30 Sep Empowered – brave women at work: case study

CS Empowered - Brave women at work– They say they don’t want to use bad words when ladies are around – so we don’t get invited to management meetings. – Even if you are managers yourself? – We can get the briefing later. – How do you build your credibility? How do you ensure your access to information? How do you build your networks?

They didn’t know the answers. It was not easy in that organization, construction industry belonged to the most traditional industries with its steep structures, a bit old-fashioned ways of addressing managers, and the informal networks of information much more powerful than what was official. It was a miracle that there were female managers at all. They spoke with soft voices. There were tolerated and cordially welcome by their male colleagues. At times, they felt uncomfortable – but they did not want to start a revolution. This would be the last thing they would see good for their organization.

What they needed was empowerment. Hand in hand with the HR team, we designed a multi-faceted development process, starting with a personal diagnosis of preferences in terms of behavior at work. With this, every participant of the development program aimed at female leaders knew what was their starting point, their natural skills, abilities – and the most relevant style they would like to design their performance at work. There is no one universal template for a leader, they realized, and this already was a great starting point.

In the face to face session led by a female and a male ETTA consultant – so that the gender stays in balance – the participants explored their strengths and questioned their barriers. As it turned out, in many cases their position at work was a function of their perceived and presented self-confidence. How to take voice in a meeting where she is the only female participant? How to make sure they stay in the management meeting, no matter if someone likes to use bad words? Practical tips were strengthened by exploring own goals and priorities in life, both privately and professionally. We felt that these women start to explicitly understand their goals in life and work, and so – that they are able to set priorities and make conscious choices about what they want to be. No wonder the next step was one-on-one meetings with their managers, to discuss what they have discovered, and how they decided to design their future careers. Many were offered promotion.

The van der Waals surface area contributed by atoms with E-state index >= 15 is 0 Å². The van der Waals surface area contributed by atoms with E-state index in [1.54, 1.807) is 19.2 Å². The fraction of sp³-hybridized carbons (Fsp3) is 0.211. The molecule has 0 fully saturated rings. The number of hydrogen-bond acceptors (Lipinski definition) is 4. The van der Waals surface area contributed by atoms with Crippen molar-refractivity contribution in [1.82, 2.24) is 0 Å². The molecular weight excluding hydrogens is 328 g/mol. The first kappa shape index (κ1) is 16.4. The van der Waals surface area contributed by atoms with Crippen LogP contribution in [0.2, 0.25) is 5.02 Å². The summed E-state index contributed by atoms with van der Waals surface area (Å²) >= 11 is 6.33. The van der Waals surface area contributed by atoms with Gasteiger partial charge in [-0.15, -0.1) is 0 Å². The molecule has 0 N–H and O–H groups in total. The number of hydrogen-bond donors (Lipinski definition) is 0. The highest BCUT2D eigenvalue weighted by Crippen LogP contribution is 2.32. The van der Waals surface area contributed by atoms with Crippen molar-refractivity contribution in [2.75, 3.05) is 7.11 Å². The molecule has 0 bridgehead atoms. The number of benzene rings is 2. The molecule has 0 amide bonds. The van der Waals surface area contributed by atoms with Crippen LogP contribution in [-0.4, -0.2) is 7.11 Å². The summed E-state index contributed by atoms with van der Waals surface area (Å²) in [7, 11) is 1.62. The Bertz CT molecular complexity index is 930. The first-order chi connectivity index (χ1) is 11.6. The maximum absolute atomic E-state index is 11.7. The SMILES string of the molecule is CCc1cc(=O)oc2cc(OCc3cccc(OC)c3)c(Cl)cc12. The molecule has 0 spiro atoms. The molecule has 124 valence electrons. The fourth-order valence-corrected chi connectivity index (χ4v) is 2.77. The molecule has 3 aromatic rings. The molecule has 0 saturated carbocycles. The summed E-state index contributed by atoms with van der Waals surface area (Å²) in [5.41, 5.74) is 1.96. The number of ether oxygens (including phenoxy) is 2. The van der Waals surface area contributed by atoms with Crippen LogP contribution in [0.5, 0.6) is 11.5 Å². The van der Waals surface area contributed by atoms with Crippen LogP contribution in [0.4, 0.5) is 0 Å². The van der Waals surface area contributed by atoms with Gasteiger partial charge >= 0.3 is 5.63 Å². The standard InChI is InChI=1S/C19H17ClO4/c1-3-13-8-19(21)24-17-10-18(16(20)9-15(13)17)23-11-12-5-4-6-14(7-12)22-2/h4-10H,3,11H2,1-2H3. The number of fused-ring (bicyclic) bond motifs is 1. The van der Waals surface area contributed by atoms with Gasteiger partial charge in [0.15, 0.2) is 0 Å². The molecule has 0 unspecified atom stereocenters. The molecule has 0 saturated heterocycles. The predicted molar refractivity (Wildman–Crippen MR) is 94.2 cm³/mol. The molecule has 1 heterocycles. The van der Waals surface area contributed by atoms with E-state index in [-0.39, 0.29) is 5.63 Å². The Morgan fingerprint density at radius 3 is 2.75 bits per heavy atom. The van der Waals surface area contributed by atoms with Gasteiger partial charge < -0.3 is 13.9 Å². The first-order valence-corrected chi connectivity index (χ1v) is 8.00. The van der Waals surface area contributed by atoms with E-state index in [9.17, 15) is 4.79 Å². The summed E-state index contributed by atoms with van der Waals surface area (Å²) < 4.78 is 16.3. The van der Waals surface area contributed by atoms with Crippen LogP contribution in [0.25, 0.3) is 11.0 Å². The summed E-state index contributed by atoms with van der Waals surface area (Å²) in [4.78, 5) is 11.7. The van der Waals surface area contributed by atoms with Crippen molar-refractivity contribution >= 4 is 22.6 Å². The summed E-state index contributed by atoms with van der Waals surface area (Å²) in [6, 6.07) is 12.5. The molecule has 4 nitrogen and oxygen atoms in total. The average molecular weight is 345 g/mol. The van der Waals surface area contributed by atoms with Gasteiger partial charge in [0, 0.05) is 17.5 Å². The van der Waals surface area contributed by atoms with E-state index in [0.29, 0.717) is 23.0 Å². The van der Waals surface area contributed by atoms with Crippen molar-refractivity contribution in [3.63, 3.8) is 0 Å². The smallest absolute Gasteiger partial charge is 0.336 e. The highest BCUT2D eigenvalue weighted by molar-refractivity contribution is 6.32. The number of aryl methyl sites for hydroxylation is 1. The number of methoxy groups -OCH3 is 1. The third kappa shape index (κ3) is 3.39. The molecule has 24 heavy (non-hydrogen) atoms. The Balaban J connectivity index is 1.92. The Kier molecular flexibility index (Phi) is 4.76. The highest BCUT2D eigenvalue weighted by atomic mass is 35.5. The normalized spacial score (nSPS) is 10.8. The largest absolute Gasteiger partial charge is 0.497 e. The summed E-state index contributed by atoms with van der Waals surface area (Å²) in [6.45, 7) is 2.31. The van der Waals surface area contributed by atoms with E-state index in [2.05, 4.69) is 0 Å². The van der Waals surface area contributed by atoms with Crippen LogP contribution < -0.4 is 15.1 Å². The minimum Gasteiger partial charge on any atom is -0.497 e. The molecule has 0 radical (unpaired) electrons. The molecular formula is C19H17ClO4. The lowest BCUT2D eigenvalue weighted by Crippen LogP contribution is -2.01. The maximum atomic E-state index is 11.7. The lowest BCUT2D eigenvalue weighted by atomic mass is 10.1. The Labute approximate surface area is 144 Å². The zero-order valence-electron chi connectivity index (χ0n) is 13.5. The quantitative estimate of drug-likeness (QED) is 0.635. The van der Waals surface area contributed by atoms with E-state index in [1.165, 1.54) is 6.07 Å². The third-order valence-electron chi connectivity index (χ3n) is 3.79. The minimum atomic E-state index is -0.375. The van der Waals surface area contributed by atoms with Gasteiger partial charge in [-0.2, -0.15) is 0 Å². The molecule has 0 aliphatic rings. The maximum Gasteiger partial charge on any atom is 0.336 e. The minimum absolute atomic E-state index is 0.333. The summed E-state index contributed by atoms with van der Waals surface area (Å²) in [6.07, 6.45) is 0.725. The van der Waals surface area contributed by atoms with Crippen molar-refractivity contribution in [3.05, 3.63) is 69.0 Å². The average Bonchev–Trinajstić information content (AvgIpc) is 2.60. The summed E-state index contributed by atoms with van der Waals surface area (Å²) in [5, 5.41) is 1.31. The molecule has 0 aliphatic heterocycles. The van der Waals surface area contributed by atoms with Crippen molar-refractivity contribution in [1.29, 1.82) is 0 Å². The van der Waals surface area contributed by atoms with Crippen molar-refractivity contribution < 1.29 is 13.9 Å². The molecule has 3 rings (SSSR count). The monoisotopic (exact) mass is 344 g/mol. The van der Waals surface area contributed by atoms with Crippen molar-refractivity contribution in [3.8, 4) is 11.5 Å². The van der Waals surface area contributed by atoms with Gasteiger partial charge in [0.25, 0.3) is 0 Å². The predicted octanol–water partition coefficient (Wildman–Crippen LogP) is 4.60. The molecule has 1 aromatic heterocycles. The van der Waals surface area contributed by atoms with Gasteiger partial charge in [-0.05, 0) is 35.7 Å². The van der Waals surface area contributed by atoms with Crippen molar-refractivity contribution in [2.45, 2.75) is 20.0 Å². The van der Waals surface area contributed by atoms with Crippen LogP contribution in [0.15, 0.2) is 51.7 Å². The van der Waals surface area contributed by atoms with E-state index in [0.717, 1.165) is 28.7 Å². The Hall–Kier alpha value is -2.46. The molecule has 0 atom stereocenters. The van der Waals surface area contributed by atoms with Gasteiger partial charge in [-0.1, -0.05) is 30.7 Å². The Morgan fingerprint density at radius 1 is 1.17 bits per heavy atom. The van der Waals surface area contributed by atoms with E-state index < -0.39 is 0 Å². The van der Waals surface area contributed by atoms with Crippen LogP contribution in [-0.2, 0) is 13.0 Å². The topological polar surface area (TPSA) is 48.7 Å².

Surprisingly, some declined. And you know what? THIS was the sign that the program was successful. These women no longer wanted to be promoted to ANY position in the organization. They wanted to take a specific direction, and they would not care to climb the wrong path. Not at all a revolution for the company… but a small bottom-up organization change process, starting with these small steps each of them was making to make sure that their work is a valuable part of their life. A process which, once started, cannot be stopped.

The development program had an additional outcome: previously alien to each other, now the female participants started to talk. To exchange experiences. Best practice. Tips on how to do best. To share their successes with the others. They empowered themselves, and they set a learning platform for future generations of the programme.

A distinguished guest speaker and a member of the Board made the closing ceremony a real experience. We were happy we could contribute to planting the seeds of change in this respectful, big, rich, and promising organization.

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